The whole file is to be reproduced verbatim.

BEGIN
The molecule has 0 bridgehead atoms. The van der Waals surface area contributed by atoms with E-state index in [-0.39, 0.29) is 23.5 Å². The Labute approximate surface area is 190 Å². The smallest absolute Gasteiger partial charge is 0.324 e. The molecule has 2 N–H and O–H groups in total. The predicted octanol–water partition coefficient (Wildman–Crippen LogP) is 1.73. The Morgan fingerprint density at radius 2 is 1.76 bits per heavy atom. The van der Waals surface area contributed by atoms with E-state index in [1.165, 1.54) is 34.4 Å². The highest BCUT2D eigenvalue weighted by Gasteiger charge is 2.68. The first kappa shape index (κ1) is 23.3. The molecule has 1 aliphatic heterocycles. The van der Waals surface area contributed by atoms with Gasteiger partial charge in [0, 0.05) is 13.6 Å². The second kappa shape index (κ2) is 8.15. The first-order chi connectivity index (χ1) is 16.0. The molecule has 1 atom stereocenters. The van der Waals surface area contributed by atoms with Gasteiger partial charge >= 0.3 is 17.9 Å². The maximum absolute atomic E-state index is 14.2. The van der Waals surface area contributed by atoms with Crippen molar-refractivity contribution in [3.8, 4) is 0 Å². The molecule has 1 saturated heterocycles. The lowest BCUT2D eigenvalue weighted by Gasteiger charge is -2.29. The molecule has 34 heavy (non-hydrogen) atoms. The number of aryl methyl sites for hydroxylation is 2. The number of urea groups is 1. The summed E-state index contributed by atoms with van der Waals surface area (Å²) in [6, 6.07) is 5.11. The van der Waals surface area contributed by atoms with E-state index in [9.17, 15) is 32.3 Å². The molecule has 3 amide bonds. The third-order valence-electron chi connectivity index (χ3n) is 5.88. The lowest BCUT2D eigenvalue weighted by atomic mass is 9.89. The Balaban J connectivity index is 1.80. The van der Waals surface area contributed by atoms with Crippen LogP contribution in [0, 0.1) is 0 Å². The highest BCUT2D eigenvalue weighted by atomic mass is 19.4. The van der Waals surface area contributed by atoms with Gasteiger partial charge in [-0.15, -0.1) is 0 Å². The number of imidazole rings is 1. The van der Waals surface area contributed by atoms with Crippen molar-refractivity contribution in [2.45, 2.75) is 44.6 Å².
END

The molecule has 0 bridgehead atoms. The van der Waals surface area contributed by atoms with E-state index in [-0.39, 0.29) is 23.5 Å². The Labute approximate surface area is 190 Å². The smallest absolute Gasteiger partial charge is 0.324 e. The molecule has 2 N–H and O–H groups in total. The predicted octanol–water partition coefficient (Wildman–Crippen LogP) is 1.73. The Morgan fingerprint density at radius 2 is 1.76 bits per heavy atom. The van der Waals surface area contributed by atoms with E-state index in [1.165, 1.54) is 34.4 Å². The highest BCUT2D eigenvalue weighted by Gasteiger charge is 2.68. The first kappa shape index (κ1) is 23.3. The molecule has 1 aliphatic heterocycles. The van der Waals surface area contributed by atoms with Gasteiger partial charge in [0, 0.05) is 13.6 Å². The second kappa shape index (κ2) is 8.15. The first-order chi connectivity index (χ1) is 16.0. The molecule has 1 atom stereocenters. The van der Waals surface area contributed by atoms with Gasteiger partial charge >= 0.3 is 17.9 Å². The maximum absolute atomic E-state index is 14.2. The van der Waals surface area contributed by atoms with Crippen molar-refractivity contribution in [3.8, 4) is 0 Å². The molecule has 1 saturated heterocycles. The lowest BCUT2D eigenvalue weighted by Gasteiger charge is -2.29. The molecule has 34 heavy (non-hydrogen) atoms. The number of aryl methyl sites for hydroxylation is 2. The number of urea groups is 1. The summed E-state index contributed by atoms with van der Waals surface area (Å²) in [6, 6.07) is 5.11. The van der Waals surface area contributed by atoms with E-state index in [9.17, 15) is 32.3 Å². The molecule has 3 amide bonds. The third-order valence-electron chi connectivity index (χ3n) is 5.88. The lowest BCUT2D eigenvalue weighted by atomic mass is 9.89. The Balaban J connectivity index is 1.80. The van der Waals surface area contributed by atoms with Crippen LogP contribution in [0, 0.1) is 0 Å². The highest BCUT2D eigenvalue weighted by atomic mass is 19.4. The van der Waals surface area contributed by atoms with Gasteiger partial charge in [-0.15, -0.1) is 0 Å². The number of imidazole rings is 1. The van der Waals surface area contributed by atoms with Crippen molar-refractivity contribution in [2.45, 2.75) is 44.6 Å².